In Canada, the issue of “male supremacy” and like-minded movements is increasingly on the radar of security and intelligence agencies.

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“Extreme racist, misogynistic and anti-authority views combined with personal grievances can result in an individual’s willingness to incite, enable or mobilize to violence,” the Canadian Security Intelligence Service (CSIS) wrote in their 2021 Public Report on national security threats.

The perpetrator of the 2018 van attack on Toronto’s Yonge Street — which killed 11 people, including nine women — was inspired by the “involuntary celibate” or “incel” movement. The suspect in a 2020 stabbing at a North York erotic spa has been charged with terrorism offences for his alleged incel motivation.

Poilievre, the convoy and “odious” far-right figures

It’s not clear who first included the #mgtow tag in Poilievre’s YouTube videos, or why the tag has been embedded in the Conservative leaders’ videos going back years. Poilievre’s office did not immediately respond to Global’s follow-up questions.

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But this isn’t Poilievre’s first interaction with fringe movements in Canada.

The Conservative leader has drawn criticism for his support of the convoy protesters that paralyzed downtown Ottawa and blockaded border crossings in February — protests which led the Trudeau government to take the unprecedented step of invoking federal emergency legislation.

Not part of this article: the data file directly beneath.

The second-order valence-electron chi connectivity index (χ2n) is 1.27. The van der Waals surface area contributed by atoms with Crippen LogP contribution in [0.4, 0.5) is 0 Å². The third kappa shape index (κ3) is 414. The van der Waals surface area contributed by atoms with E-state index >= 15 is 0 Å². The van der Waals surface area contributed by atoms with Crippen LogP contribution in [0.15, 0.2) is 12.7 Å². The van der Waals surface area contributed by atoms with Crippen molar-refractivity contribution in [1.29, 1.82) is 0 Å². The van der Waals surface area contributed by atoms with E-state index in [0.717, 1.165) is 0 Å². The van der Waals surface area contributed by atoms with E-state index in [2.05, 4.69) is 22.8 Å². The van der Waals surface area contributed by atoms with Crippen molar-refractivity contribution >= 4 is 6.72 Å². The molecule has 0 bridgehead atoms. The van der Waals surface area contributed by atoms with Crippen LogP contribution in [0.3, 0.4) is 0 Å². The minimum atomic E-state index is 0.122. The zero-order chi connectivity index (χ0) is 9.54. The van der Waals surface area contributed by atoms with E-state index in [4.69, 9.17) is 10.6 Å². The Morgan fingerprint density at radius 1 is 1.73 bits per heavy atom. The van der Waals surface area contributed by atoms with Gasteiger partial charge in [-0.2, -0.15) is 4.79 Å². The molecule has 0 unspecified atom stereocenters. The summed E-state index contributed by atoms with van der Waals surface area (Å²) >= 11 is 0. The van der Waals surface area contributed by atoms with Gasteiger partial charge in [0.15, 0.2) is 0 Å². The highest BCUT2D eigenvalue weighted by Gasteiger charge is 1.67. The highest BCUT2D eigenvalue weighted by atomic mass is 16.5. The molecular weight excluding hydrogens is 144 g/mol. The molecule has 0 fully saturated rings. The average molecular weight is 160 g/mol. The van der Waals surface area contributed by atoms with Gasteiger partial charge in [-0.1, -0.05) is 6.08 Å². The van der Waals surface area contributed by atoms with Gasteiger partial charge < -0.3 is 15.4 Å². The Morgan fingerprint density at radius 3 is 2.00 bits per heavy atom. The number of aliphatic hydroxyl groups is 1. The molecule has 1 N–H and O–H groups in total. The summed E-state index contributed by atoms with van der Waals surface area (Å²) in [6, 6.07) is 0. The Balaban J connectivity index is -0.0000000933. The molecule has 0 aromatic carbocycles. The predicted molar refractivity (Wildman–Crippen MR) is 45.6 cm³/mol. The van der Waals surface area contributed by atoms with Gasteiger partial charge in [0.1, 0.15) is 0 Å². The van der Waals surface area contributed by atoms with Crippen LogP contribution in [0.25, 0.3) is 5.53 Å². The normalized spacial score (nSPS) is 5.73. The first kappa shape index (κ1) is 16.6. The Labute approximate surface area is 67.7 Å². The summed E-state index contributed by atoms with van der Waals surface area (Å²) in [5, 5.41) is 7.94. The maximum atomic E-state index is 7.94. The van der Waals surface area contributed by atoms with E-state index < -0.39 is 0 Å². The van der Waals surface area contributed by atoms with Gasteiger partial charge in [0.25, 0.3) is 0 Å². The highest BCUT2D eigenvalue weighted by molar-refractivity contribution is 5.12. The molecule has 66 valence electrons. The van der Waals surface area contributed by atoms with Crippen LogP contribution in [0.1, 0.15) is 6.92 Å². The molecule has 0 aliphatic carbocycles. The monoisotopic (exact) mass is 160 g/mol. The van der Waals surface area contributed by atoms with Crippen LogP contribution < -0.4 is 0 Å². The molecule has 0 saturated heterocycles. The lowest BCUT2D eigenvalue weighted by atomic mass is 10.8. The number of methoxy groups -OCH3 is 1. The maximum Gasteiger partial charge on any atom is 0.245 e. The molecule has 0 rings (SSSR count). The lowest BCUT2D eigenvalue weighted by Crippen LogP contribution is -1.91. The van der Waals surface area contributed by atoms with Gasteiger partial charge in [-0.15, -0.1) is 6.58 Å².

Trudeau’s decision to invoke the Emergencies Act will soon face scrutiny by an independent judicial commission. But Poilievre’s embrace of the protest movement has also faced continued scrutiny.

His chief rival in the Conservative leadership race, Jean Charest, criticized him for defending protesters in open defiance of the rule of law. The line of attack didn’t stop Poilievre from winning a decisive first-ballot victory in the contest.

Poilievre also chose to walk with James Topp, an activist with connections to convoy figures who have marched across Canada to protest COVID-19 vaccine mandates.

The Conservative leader also drew criticism for posing for a photograph with Jeremy Mackenzie, the de-facto leader of a far-right group called Diagalon who was recently arrested on a Canada-wide warrant for alleged weapons offences. Canada’s Integrated Terrorism Assessment Centre (ITAC) labelled Mackenzie as one of the key “anti-government” figures during February’s convoy protests, according to documents published by the left-wing Press Progress website.

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At the time the photograph was taken, Poilievre said he didn’t know who Mackenzie was. But last month, the Conservative leader forcefully denounced Mackenzie and his followers as “odious” “dirtbags,” after Mackenzie joked about raping Poilievre’s wife.

“This kind of garbage has no place in Canada,” Poilievre said in a statement.

“No one should face this abuse.”